Tuna's thoughts in aqua:

Almodóvar's Hable con ella (2002), or Talk To Her, is every bit as good as C2000 and Scoopy indicated.

It is ostensibly about two men united by the fact that the loves of their lives are in a vegetative state, and not expected to recover from the coma. Benigno's love is a ballet dancer (Leonor Watling) injured in an auto accident. Marco was getting serious about Rosario Flores, a bull fighter, when she was gored by a bull. The two men meet in an exclusive hospital. The title comes from Benigno's advice to Marco, "Talk to her."

The film is really about the friendship that develops between the two, and even more, the nature of friendship, and of true love. While many tragic events occur, the film is not depressing, because Almodóvar finds the good in his characters, rather than dwelling on their errors. I can't recall a weak performance in the entire film, and the narrative slowly reveals the present and the past, effortlessly switching time frames. This lack of a linear frame of reference de-emphasizes the plot, and allows the relationships to come to the foreground. The script, in fact, won an Oscar.

The score was also outstanding, and even song choices, including a personal favorite, Cucurrcucu, Paloma, were also brilliant.

Oddly enough, this won the Golden Globe for best foreign film, but lost the Goya to "Mondays in the Sun". That must be a hell of a film.

The Critics Vote

  • General USA consensus: pretty close to four stars. Ebert 4/4, Berardinelli 3.5/4, BBC 5/5.

  • The film won Almodovar the Oscar for Best Screenplay, and a nomination for Best Director. It received seven Goya nominations, but won only for best score. (It lost the Best Picture Goya to Los Lunes al Sol.) It won the BAFTA for best film not in the English language.

The People Vote ...

  • IMDB summary. IMDb voters score it 8.3/10 (top 150 of all time). Guardian voters 9.5/10 (highest ever??), Yahoo voters 4.4/5.
  • Box Office Mojo. An arthouse hit. It took in nine million in the USA, despite never reaching as many as 300 theaters, reflecting the film's quality and the USA's ever-expanding market for Spanish-language films.


The meaning of the IMDb score: 7.5 usually indicates a level of excellence equivalent to about three and a half stars from the critics. 6.0 usually indicates lukewarm watchability, comparable to approximately two and a half stars from the critics. The fives are generally not worthwhile unless they are really your kind of material, equivalent to about a two star rating from the critics. Films rated below five are generally awful even if you like that kind of film - this score is roughly equivalent to one and a half stars from the critics or even less, depending on just how far below five the rating is.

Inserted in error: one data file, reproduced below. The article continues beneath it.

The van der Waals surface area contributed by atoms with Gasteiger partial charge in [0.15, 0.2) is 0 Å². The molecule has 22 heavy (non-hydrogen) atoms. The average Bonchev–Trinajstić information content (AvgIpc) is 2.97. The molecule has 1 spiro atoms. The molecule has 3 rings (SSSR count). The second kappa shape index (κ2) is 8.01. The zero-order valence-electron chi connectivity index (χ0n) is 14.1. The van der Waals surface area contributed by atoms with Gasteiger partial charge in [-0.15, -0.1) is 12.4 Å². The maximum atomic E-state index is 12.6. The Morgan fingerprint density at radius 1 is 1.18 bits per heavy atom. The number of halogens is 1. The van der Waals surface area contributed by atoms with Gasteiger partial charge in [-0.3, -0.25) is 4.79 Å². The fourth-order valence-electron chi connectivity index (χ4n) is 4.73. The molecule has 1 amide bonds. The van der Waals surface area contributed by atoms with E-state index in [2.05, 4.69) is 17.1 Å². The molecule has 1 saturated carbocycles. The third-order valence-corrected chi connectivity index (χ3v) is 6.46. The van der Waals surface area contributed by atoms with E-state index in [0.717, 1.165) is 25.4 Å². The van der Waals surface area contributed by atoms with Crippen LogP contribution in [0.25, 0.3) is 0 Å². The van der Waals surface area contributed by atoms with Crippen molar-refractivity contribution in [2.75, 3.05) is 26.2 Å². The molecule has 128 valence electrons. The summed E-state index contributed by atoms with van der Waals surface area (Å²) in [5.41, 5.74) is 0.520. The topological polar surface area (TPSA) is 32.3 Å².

My own guideline: A means the movie is so good it will appeal to you even if you hate the genre. B means the movie is not good enough to win you over if you hate the genre, but is good enough to do so if you have an open mind about this type of film. C means it will only appeal to genre addicts, and has no crossover appeal. (C+ means it has no crossover appeal, but will be considered excellent by genre fans, while C- indicates that it we found it to be a poor movie although genre addicts find it watchable). D means you'll hate it even if you like the genre. E means that you'll hate it even if you love the genre. F means that the film is not only unappealing across-the-board, but technically inept as well.

Any film rated C- or better is recommended for fans of that type of film. Any film rated B- or better is recommended for just about anyone. We don't score films below C- that often, because we like movies and we think that most of them have at least a solid niche audience. Now that you know that, you should have serious reservations about any movie below C-.

Based on this description, this film is a B- or better. It's even worth watching if you don't like subtitled films. Tuna says, "Very few subtitled films at IMDB are in the top 250, and the film is equally popular with men and women."